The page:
United Way Bay Area’s Guide to Replicating SparkPoint for Student Success

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United Way Bay Area’s Guide to Replicating SparkPoint for Student Success at Postsecondary Institutions

SparkPoint 101

Learn about the history of SparkPoint, including the origins, the core principles, the launch, and the growth.


SparkPoint 102

Learn about the SparkPoint model including services, structure, and who we serve.

SparkPoint 103

In this video, we cover SparkPoint data including outcomes, data collection forms, our data tracking system, reporting, and bundling.


Recognizing the realities facing students and institutions, the SparkPoint model is equipped to support student success. SparkPoint centers at postsecondary institutions act as a centralized hub, working with students to support their basic needs, employment, and finances so they can focus on their studies. Services such as financial coaching, benefits screening, food pantry access, tax preparation, credit counseling, referrals to housing supports, legal consultations, career coaching, and more are provided at no cost to any student seeking to improve their financial situation.

Supporting students’ basic needs has many benefits for postsecondary institutions, such as helping to improve student academic performance, retain federal financial aid, promote retention and degree completion, generate more tuition dollars, and increase overall enrollment.

Financial coaching is an effective strategy for impacting financial literacy and financial behavior. SparkPoint financial coaches work one-on-one with students to set goals, brainstorm strategies, and create realistic action plans. They value strengths, build motivation, and provide monitoring and accountability.
Postsecondary institutions have a powerful opportunity to be an important channel not only to help ensure students’ basic needs are met, but also to empower students with financial resiliency to prevent future financial crises. Postsecondary institutions face challenges with low enrollment, student persistence, and completion rates.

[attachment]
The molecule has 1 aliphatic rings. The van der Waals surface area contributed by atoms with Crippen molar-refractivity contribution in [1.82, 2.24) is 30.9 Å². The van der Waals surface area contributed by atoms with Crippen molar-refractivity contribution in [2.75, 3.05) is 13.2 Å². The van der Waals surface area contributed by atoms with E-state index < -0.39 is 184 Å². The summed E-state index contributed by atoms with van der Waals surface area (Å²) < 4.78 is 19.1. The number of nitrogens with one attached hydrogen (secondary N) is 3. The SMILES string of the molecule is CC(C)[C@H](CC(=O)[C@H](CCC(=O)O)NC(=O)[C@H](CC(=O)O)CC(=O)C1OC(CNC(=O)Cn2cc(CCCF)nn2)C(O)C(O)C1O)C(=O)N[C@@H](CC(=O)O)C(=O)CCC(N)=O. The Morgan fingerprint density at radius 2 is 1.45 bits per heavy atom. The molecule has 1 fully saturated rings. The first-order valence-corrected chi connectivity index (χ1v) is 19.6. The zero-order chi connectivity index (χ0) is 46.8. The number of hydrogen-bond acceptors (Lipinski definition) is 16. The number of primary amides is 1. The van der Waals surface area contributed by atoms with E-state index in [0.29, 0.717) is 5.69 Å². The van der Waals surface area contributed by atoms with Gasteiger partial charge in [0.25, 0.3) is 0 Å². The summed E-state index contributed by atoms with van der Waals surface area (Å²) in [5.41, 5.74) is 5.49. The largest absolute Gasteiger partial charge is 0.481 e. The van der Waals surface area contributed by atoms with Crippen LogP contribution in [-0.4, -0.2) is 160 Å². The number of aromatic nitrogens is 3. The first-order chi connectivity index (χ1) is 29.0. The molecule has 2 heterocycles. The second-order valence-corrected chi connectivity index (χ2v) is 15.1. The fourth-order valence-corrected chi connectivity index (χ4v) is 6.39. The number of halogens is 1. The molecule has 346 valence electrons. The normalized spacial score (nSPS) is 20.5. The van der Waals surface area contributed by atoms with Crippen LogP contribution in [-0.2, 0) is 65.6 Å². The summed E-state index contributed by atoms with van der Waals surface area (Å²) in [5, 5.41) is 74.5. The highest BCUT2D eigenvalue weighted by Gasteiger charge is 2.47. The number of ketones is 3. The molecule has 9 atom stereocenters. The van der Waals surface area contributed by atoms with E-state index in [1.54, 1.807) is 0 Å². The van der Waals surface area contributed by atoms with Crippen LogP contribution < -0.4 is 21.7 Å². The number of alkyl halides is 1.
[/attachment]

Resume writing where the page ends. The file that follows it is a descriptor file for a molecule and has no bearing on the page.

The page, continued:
A 2019 national study found that students who have food and housing insecurity have lower grades, work the highest number of hours each week, and are less healthy than other students. In addition, the U.S. Government of Accountability issued a report in 2018 highlighting how food insecurity among students poses a significant barrier to academic success and program completion.

Many research studies have found that financial capability and positive academic outcomes are often correlated. For example, college students who exhibit positive financial behaviors perform better academically, and college students’ financial well-being is positively correlated with academic progress, mental and physical well-being, and the ability to find employment after graduation.

Our own preliminary research has shown that our student-clients persist at rates 11% to 38% higher than the college average.


Toolkit Theory of Change

Continue reading the Discovery section

Learn more about the SparkPoint model and if it’s a fit for your institution by exploring the Discovery section.


Readiness Assessment

The readiness assessment is a tool that determines your institution’s readiness to plan a SparkPoint center. It can be used as a diagnostic tool to see and track progress toward readiness, and spark dialogue among institutional leadership and departments for building consensus and buy-in for a new SparkPoint center. The assessment is formatted as a survey that is divided into 6 sections: Buy-In, Funding, Partnerships, Services, Space, and Staffing. Readiness in these key areas lays a strong foundation for planning and launching a center.



Continue to the Readiness Assessment

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